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[Cross-posted from New Books in Journalism] ”We are not half a dozen provinces. We are one great Dominion,” Canada’s first Prime Minister, John A. Macdonald proudly declared. More than a century later, Canada has 10 provinces and three northern territories making it one of the biggest and richest countries on Earth. In the spirit of optimism that prevailed when the country celebrated its 100th anniversary in 1967, then Prime Minister Pierre Trudeau called for the founding of a “just society” in which every Canadian would enjoy fundamental rights.

But according to a recently published book, the country is retreating from Macdonald’s vision of one great country and from Trudeau’s call for a just society.

In Equal As Citizens: The Tumultuous and Troubled History of a Great Canadian Idea (Formac, 2014), author Richard Starr argues that Canada is losing its commitment to equal opportunity and sharing the country’s wealth. He traces the long history of Canada’s slow evolution toward a more equal society and its gradual retreat from that ideal. He shows that Canadians in richer provinces including Alberta, Ontario and British Columbia, now enjoy higher levels of government services, such as better health care and education, than those who live in poorer provinces such as Manitoba, New Brunswick and Nova Scotia.

More than 30 years ago, Canada’s politicians enshrined their commitment to equal opportunity and public services in the Canadian constitution, but Starr writes that those commitments have been forgotten. As a result, citizens in poorer provinces are paying higher taxes for lower levels of public services.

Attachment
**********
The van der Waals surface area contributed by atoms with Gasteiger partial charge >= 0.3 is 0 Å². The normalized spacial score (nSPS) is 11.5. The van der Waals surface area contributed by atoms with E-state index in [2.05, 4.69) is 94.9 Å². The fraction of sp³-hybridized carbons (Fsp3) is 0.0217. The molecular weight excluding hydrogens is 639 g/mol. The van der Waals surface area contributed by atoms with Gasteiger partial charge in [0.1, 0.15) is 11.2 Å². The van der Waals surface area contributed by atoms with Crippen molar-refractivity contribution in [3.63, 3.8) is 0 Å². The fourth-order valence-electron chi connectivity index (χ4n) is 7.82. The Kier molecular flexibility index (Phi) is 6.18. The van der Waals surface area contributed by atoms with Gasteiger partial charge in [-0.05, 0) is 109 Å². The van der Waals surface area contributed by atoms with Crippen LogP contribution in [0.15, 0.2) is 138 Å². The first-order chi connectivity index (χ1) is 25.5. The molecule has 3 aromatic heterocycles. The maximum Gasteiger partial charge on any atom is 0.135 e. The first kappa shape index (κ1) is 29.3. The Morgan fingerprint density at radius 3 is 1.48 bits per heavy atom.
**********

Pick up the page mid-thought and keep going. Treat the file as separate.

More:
In this interview with the New Books Network, Richard Starr says he hopes his book will spark more discussion and debate about inequality in Canada.

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John TreschThe Romantic Machine: Utopian Science and Technology after Napoleon

September 5, 2014

[Cross-posted from New Books in Science, Technology, and Society] John Tresch’s beautiful new book charts a series of transformations that collectively ushered in a new cosmology in the Paris of the early-mid nineteenth century. The Romantic Machine: Utopian Science and Technology after Napoleon  (University of Chicago Press, 2012) narrates the emergence of a new image of the machine, a [...]

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John ProteviLife, War, Earth: Deleuze and the Sciences

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[Cross-posted from New Books in Science, Technology, and Society] Right now, humanists across very different disciplinary fields are trying to create the kinds of cross-disciplinary conversations that might open up new ways to conceptualize and ask questions of our objects of study. John Protevi’s new book offers a wonderfully stimulating conceptual toolbox for doing just that. Life, War, Earth: [...]

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Ovamir Anjum Politics, Law, and Community in Islamic Thought: The Taymiyyan Moment

August 22, 2014

[Cross-posted from New Books in Islamic Studies] In Politics, Law, and Community in Islamic Thought: The Taymiyyan Moment (Cambridge University Press, 2012), Ovamir Anjum explores a timely topic, even though his focus is hundreds of years in the past. In order to present his topic Professor Anjum asks a series of foundational questions, such as: How have Muslims understood ideal [...]